I asked James Solheim, composer of Kyrkjebøbakken in the most recent issue of The Trumpet, to tell us a bit about where the name “Kyrkjebøbakken” comes from. This is what he wrote:

About “Kyrkjebøbakken” by James Solheim

The tune’s name (approximately pronounced CHURCH-uh-bu-BOCK-en, with a Norwegian lilt) refers to the farm where my grandfather was born, on a hill overlooking Svatsum Church in Vestre Gausdal, a valley in central Norway.

Svatsum Chruch is a tiny, octagonal, all-wood country church with incredible acoustics about forty-five minutes northwest of Lillehammer. Shape-note music would sound great in this church, the building where my grandfather was baptised—but I doubt if the pews can be moved into a square.

“Kyrkje” means “church, and “bø” means the meadows where a farm’s buildings are located. Historically, rural churches in Norway had their own prosperous farms—so “kyrkjebø” would be the land where a church stands. Since “bakken” means “the hill,” “kyrkjebøbakken” would be the the hill over the church’s lands. A decent English translation of “Kyrkjebøbakken” would be “The Churchyard Hill.”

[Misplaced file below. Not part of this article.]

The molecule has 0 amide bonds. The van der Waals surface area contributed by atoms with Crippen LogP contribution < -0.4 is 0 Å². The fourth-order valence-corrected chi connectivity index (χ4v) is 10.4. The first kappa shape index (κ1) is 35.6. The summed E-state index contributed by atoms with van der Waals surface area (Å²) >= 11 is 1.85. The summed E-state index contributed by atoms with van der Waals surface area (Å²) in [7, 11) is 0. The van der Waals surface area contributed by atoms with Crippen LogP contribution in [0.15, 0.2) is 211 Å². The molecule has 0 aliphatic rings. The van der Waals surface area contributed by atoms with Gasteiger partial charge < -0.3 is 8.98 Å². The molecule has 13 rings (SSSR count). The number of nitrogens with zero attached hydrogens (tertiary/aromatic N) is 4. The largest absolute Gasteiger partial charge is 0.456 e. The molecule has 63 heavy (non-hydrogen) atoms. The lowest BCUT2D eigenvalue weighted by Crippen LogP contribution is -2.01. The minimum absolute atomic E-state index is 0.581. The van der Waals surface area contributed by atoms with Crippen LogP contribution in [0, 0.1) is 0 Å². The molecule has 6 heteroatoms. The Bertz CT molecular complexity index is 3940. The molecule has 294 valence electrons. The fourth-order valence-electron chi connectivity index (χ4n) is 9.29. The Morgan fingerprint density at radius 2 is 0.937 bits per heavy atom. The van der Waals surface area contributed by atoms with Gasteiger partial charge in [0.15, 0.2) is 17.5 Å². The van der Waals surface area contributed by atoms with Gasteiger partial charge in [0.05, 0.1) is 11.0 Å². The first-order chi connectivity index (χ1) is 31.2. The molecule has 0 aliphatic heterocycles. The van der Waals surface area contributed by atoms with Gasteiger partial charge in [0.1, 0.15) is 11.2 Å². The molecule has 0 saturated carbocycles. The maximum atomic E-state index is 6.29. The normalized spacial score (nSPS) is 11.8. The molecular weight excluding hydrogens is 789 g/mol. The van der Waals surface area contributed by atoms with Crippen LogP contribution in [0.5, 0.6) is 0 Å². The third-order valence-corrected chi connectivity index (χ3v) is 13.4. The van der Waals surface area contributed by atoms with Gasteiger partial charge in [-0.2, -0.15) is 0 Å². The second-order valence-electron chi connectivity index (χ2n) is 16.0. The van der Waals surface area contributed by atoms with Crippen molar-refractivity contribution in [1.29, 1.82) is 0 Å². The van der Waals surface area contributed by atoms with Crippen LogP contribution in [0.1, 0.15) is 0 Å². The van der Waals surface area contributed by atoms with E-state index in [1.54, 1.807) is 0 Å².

My ancestors had a beautiful view of Svatsum Church, and my relatives still live on the hills there. You can go to and see views of the church and surrounding hills.
Norwegian is a complicated language, with two official written forms and hundreds of dialects, and “kyrkje” is perhaps more often spelled as “kirke” in the valley where Svatsum Church sits—but I chose “kyrkje” because it’s the more historically Norwegian spelling and because that crazy mix of letters is so fun to read!


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